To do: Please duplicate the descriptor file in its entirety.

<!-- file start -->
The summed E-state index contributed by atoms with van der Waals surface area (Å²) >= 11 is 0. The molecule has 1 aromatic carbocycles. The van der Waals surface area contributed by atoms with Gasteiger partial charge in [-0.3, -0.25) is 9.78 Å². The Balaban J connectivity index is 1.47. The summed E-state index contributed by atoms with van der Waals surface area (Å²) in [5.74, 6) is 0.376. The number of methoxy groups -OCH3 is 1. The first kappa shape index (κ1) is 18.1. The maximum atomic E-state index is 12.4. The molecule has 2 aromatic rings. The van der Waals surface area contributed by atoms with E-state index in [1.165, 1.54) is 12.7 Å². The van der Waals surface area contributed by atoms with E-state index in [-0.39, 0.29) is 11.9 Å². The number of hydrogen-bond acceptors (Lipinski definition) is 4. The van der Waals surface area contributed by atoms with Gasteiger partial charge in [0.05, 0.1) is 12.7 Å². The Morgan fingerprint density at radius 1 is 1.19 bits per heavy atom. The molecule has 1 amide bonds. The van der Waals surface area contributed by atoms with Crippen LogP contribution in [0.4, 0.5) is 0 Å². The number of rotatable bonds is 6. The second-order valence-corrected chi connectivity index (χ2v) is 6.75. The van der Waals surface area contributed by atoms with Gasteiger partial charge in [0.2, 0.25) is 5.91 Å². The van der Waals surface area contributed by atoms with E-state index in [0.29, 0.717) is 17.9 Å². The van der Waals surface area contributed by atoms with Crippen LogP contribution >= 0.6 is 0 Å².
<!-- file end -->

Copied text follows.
The summed E-state index contributed by atoms with van der Waals surface area (Å²) >= 11 is 0. The molecule has 1 aromatic carbocycles. The van der Waals surface area contributed by atoms with Gasteiger partial charge in [-0.3, -0.25) is 9.78 Å². The Balaban J connectivity index is 1.47. The summed E-state index contributed by atoms with van der Waals surface area (Å²) in [5.74, 6) is 0.376. The number of methoxy groups -OCH3 is 1. The first kappa shape index (κ1) is 18.1. The maximum atomic E-state index is 12.4. The molecule has 2 aromatic rings. The van der Waals surface area contributed by atoms with E-state index in [1.165, 1.54) is 12.7 Å². The van der Waals surface area contributed by atoms with E-state index in [-0.39, 0.29) is 11.9 Å². The number of hydrogen-bond acceptors (Lipinski definition) is 4. The van der Waals surface area contributed by atoms with Gasteiger partial charge in [0.05, 0.1) is 12.7 Å². The Morgan fingerprint density at radius 1 is 1.19 bits per heavy atom. The molecule has 1 amide bonds. The van der Waals surface area contributed by atoms with Crippen LogP contribution in [0.4, 0.5) is 0 Å². The number of rotatable bonds is 6. The second-order valence-corrected chi connectivity index (χ2v) is 6.75. The van der Waals surface area contributed by atoms with Gasteiger partial charge in [0.2, 0.25) is 5.91 Å². The van der Waals surface area contributed by atoms with E-state index in [0.29, 0.717) is 17.9 Å². The van der Waals surface area contributed by atoms with Crippen LogP contribution >= 0.6 is 0 Å².